TALBOT, Hon. William (1710-82), of Hensol, Glam.
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Family and Education
b. 16 May 1710, 1st surv. s. of Charles Talbot, 1st Baron Talbot of Hensol, and bro. of Hon. John Talbot. educ. Eton 1725-8; Exeter, Oxf. 1728, D.C.L. 1736; L. Inn 1728. m. 21 Feb. 1734, Mary (‘is and will be worth above £70,000’), da. and h. of Rt. Hon. Adam de Cardonnel, M.P., of Bedhampton Park, Hants, 1s. d.v.p. 1da. (separated 1742).1 suc. fa. 14 Feb. 1737; cr. Earl Talbot 19 Mar. 1761, Baron Dinevor, with a sp. rem. 17 Oct. 1780.
Lord steward of the Household 1761-d.; P.C. 25 Mar. 1761; lord high steward of England at George III’s coronation 22 Sept. 1761.
In March 1734 Talbot was elected a trustee of the Georgia Society, of which he became a common councillor from March 1737 to March 1738, when he resigned. Standing as a Whig for Glamorgan in 1734 on the interest of his father, the lord chancellor, whose wife had inherited an estate in the county, he won the seat from the hitherto dominant Tories. In February 1735, when Sir William Wyndham moved that a committee be appointed to examine the ordinances of the navy, Talbot voted against the Administration, ‘which was much taken notice of’. After succeeding to the peerage he refused, March 1738, to sign two applications to the Government from the Georgia Society, ‘because he would not apply to Sir Robert Walpole for anything’.2 In 1747 he and Sir Francis Dashwood were commissioned by the Prince of Wales to invite the Tories to ‘coalesce and unite’ with him;3 in 1749 they were among the friends for whom Bubb Dodington obtained promises of places on the Prince’s accession, Talbot being put down for master of the jewel office;4 and on George III’s accession they were both given high office by Bute, who made Talbot lord steward. On the occasion of his appointment Horace Walpole wrote of him:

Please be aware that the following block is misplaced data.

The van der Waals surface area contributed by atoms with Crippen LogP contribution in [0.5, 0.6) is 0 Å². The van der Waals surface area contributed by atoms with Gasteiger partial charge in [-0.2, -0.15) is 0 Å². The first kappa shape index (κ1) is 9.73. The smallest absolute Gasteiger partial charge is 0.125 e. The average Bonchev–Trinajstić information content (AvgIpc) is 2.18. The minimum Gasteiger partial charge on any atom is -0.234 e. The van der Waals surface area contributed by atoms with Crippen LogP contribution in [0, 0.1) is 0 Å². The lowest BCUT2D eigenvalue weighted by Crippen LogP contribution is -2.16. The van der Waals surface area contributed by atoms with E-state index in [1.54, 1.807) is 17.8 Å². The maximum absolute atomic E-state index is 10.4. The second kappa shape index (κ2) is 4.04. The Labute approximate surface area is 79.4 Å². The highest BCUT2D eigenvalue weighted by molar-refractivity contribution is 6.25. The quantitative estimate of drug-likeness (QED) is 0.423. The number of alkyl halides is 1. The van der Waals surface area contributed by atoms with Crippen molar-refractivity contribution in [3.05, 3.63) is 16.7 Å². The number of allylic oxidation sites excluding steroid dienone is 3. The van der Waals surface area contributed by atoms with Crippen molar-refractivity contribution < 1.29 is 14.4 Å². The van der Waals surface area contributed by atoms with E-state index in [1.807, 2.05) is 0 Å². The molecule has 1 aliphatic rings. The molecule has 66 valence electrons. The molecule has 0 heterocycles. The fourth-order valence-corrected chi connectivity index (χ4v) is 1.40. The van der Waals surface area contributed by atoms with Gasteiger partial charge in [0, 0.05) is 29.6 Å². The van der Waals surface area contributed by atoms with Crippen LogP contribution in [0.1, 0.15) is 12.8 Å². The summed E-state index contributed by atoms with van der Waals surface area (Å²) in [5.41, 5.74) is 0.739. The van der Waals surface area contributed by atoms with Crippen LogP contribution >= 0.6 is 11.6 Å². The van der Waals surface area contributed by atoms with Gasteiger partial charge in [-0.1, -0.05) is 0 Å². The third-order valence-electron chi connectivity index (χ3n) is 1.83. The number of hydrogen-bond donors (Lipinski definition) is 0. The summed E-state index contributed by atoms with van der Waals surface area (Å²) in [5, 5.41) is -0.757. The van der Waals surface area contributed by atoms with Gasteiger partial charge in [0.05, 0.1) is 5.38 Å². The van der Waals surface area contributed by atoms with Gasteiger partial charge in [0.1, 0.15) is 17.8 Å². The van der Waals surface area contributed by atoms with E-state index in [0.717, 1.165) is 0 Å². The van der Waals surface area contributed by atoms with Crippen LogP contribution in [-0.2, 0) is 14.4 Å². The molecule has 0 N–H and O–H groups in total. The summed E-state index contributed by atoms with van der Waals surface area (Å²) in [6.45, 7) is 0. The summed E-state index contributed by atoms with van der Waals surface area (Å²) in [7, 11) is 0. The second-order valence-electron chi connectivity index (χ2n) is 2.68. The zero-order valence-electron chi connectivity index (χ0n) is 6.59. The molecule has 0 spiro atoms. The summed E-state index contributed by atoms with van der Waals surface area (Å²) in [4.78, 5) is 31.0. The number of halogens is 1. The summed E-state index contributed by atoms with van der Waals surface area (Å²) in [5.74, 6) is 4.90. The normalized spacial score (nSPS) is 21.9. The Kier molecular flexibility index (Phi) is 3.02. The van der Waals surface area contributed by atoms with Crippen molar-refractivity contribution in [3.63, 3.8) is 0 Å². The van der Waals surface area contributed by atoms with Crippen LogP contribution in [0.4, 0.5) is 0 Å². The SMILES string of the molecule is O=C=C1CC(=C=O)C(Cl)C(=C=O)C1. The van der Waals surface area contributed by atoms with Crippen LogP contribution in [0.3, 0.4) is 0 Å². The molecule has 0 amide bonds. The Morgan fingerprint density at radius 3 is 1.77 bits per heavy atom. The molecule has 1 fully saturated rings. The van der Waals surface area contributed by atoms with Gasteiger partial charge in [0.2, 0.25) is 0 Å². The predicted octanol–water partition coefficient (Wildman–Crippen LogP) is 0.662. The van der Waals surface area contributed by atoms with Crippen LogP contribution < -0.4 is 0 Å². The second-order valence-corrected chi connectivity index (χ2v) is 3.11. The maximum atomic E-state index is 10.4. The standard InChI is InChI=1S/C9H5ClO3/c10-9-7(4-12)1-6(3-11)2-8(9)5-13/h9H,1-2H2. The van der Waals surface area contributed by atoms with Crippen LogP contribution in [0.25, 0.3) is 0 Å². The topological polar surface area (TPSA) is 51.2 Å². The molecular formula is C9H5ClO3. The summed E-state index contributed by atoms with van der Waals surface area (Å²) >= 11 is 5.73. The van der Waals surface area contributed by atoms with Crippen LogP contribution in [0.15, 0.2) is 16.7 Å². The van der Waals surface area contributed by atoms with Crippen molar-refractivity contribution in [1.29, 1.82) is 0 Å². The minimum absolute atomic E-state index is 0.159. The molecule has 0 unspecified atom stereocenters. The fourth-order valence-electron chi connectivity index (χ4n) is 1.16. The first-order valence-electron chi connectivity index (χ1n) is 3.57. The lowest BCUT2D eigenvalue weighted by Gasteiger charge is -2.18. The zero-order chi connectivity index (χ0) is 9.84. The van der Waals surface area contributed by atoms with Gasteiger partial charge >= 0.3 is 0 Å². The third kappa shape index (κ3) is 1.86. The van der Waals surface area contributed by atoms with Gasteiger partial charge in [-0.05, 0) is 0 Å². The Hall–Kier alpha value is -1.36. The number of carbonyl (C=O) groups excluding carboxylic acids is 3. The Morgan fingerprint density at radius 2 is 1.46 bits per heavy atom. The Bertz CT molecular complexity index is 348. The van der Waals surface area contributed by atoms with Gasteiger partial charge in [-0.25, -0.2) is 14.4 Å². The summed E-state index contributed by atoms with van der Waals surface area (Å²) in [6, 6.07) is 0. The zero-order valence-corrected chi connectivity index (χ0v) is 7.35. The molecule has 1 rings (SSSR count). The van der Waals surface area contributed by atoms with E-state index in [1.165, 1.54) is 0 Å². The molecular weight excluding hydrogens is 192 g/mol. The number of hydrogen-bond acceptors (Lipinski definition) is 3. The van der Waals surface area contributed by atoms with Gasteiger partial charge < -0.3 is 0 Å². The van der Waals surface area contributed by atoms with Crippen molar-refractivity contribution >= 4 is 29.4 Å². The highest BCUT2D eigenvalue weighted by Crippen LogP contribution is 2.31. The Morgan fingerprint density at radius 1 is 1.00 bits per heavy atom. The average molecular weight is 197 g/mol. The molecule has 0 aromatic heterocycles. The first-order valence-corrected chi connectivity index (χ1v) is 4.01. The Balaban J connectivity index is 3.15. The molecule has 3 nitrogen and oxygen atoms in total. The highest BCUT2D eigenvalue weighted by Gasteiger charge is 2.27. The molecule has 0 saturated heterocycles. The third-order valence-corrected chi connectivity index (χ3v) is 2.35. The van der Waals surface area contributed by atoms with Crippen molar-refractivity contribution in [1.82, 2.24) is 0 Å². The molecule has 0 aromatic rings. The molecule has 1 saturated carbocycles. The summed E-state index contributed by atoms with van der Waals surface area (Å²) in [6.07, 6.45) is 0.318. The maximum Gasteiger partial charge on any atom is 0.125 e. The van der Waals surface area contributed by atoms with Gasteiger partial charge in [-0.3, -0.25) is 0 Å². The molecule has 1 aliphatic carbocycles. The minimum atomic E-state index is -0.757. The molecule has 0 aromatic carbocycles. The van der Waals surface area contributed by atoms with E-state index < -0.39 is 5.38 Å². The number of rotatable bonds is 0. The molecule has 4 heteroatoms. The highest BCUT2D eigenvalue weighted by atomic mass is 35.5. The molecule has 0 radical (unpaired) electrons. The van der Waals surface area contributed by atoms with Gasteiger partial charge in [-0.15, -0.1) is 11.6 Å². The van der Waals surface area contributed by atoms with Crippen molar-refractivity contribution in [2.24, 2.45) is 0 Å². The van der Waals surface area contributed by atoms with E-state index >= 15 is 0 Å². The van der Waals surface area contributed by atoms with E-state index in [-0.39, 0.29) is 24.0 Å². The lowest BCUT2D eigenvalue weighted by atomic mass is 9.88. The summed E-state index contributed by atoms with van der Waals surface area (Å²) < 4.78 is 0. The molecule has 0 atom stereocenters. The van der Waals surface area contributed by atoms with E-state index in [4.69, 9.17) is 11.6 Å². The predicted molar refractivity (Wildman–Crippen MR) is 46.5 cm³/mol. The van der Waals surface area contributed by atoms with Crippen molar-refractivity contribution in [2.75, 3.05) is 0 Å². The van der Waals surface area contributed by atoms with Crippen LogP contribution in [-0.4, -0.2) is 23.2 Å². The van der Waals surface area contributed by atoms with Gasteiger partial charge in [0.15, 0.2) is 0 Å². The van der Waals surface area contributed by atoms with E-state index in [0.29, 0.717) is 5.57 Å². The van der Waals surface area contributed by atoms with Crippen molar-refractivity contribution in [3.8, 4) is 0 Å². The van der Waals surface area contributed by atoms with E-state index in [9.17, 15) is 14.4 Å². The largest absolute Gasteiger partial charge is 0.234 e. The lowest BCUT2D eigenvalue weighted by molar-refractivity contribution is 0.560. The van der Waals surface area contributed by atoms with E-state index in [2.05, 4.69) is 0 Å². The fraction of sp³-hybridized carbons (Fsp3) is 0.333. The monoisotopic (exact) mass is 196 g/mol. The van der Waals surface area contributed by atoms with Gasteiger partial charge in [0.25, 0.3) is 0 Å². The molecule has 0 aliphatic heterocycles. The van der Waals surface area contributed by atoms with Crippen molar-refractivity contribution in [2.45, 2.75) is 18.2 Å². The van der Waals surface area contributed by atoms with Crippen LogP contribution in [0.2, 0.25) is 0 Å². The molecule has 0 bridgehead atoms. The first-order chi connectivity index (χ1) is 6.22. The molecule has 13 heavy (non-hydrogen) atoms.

This Lord had long affected a very free spoken kind of patriotism on all occasions. He had some wit, and a little tincture of a disordered understanding, but was better known as a boxer and a man of pleasure than in the light of a statesman. The Duchess of [Beaufort] had been publicly divorced from her husband on his account, and was not the only woman of fashion who had lived with him openly as his mistress. He was strong, well-made, and very comely, but with no air, nor with the manners of a man of quality.5
He died 27 Apr. 1782.